Bad News for Cap and Trade Foes: Europe's Emissions Trading System WORKS
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It's one of the most common lines you hear from cap and trade opponents: "Well, just look at Europe." You see, the European Union Emissions Trading System was long thought to be a spectacular failure. It initially allowed utility companies to reap massive profits, since they were given their permits for free and passed the cost of carbon onto consumers--nearly the opposite of what was supposed to happen. Additionally, for a long time, many thought ETS would be sorely inadequate to get EU nations to meet their Kyoto targets, making the whole process a waste of time. Well, the days of bashing Europe's cap and trade are over--a new report reveals that despite its major stumblings, it's actually been a spectacular success. According to Climate Progress, the report, Climate Policy and Industrial Competitiveness (pdf), completed by the economists, climate scientists, and academics of the German Marshall Fund, reveals that Europe's cap and trade has lead many countries in the EU to meet their carbon targets as agreed to in the Kyoto Protocol.
The trading system has created a healthy carbon market now worth 56 billion US dollars, and has reduced Europe's emissions by 50-100 million metric tons a year since 2005. In other words, the cap and trade has been responsible for Europe reducing its carbon emissions by 2.5-5% annually. Which is indeed a pretty impressive achievement. And the success has been largely due to the fact that the system's design separated its implementation process into 3 phases, so there would be pause for analysis and adjustment. This allowed policymakers to consistently reevaluate the system, and they were able to stop problems, like the aforementioned practice of sticking consumers with the cost of carbon.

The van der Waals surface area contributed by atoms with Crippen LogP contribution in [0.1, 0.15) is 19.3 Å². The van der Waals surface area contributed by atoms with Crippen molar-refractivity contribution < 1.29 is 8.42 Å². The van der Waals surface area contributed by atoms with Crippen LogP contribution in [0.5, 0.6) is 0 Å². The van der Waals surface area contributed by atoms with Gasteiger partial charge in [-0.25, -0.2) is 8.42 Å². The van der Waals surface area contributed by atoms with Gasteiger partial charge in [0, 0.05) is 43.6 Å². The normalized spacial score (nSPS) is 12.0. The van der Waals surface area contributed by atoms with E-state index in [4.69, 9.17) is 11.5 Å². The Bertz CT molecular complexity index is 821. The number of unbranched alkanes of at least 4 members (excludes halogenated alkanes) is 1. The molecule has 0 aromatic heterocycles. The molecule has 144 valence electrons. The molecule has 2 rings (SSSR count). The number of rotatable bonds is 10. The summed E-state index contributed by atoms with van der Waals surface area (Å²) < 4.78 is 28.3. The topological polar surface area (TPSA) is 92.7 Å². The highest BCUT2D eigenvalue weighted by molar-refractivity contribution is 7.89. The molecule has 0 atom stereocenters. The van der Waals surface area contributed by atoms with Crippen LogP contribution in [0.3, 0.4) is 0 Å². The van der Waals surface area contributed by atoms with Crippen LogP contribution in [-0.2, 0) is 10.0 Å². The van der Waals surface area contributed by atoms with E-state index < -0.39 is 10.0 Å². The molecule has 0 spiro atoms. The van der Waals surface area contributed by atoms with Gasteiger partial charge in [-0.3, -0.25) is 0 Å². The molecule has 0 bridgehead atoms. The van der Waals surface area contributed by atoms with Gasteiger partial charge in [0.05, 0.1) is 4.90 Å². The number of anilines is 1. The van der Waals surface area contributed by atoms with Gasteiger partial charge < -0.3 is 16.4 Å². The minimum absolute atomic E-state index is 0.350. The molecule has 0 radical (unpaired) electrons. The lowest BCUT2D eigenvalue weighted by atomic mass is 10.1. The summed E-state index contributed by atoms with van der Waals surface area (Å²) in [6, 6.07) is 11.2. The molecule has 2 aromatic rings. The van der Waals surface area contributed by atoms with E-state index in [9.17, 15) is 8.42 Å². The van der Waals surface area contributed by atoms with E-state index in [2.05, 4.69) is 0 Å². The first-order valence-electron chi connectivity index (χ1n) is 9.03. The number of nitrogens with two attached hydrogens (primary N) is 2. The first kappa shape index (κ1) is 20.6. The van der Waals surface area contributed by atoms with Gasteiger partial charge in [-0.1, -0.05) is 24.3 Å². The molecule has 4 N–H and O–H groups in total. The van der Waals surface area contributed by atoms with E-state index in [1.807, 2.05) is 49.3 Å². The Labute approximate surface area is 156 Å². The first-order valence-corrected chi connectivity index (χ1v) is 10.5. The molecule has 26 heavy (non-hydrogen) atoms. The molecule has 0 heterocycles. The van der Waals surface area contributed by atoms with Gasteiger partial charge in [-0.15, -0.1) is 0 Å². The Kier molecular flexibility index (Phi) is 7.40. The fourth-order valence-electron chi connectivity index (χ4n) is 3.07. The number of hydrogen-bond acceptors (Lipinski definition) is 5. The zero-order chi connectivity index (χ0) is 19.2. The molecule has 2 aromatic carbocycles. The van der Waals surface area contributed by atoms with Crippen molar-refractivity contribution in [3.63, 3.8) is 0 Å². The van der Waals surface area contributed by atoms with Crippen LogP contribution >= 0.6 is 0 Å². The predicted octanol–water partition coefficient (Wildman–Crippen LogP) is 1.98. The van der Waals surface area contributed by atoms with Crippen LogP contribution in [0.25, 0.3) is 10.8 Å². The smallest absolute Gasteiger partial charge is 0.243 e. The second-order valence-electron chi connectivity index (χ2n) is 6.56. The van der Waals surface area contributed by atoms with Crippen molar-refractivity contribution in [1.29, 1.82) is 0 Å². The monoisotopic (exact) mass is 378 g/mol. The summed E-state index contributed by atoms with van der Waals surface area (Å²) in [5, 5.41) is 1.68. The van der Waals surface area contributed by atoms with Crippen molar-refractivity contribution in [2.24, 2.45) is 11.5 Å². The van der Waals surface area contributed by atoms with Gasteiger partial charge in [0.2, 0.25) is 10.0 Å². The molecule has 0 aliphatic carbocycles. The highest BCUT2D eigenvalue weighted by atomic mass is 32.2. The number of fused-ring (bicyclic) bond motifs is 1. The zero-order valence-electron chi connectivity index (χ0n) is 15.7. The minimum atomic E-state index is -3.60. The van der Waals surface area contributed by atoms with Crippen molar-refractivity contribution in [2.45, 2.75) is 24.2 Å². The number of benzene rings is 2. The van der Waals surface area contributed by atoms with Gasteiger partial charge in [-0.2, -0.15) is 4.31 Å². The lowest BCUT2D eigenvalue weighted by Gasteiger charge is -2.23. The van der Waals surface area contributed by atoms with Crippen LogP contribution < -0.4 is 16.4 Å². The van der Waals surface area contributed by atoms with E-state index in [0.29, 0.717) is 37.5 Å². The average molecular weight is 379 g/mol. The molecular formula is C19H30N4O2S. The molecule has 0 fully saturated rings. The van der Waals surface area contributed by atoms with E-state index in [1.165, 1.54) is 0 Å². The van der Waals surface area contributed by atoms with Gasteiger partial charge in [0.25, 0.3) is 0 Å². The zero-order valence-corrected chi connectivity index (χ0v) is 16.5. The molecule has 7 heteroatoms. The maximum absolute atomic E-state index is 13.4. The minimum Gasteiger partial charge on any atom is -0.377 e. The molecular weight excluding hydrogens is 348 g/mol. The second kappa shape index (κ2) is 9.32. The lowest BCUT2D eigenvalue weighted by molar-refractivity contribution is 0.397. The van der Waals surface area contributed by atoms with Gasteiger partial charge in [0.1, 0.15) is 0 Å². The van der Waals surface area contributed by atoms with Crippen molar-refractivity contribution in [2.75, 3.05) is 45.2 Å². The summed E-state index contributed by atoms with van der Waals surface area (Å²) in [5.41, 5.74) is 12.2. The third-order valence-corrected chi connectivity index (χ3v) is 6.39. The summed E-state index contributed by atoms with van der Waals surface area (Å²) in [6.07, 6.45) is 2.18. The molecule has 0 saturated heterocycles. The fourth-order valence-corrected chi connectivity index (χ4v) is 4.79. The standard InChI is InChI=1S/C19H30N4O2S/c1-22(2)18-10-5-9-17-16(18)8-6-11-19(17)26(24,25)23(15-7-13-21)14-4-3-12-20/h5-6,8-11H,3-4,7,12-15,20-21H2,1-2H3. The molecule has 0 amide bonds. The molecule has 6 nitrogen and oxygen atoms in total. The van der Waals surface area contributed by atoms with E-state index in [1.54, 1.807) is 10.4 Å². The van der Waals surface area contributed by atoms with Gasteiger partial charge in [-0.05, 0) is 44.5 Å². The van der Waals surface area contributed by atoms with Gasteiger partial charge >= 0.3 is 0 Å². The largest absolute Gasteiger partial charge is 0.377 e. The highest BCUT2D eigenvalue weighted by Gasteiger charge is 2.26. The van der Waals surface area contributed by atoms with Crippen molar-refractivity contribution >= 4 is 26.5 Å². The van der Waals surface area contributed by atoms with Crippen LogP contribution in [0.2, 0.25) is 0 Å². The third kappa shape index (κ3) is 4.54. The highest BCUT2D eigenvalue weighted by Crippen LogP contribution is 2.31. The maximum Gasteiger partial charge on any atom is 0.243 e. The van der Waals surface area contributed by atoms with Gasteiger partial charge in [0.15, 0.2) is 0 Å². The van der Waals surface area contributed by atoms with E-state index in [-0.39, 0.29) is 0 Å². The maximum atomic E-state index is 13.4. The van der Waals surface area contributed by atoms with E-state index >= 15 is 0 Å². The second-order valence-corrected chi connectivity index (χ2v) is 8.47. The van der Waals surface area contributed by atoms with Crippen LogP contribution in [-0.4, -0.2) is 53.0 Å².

So, let's see. Hugely significant amounts of carbon emissions cut, and Kyoto targets within reach? Check. A robust, investment-attracting carbon market? Check. Flexibility and room for further improvement? Check. Sounds like a success to me.
This is all encouraging news, to say the least: with the knowledge that the world's major pioneering cap and trade is working effectively, US policymakers should now be able to take lessons learned from the turbulent inception of the ETS into account as they continue the long slog towards passing a bill that would create such a system stateside.
And next time someone snidely says "Well, just look at Europe" the next time you get into a debate about cap and trade, you can just say, "Okay. I think we should."
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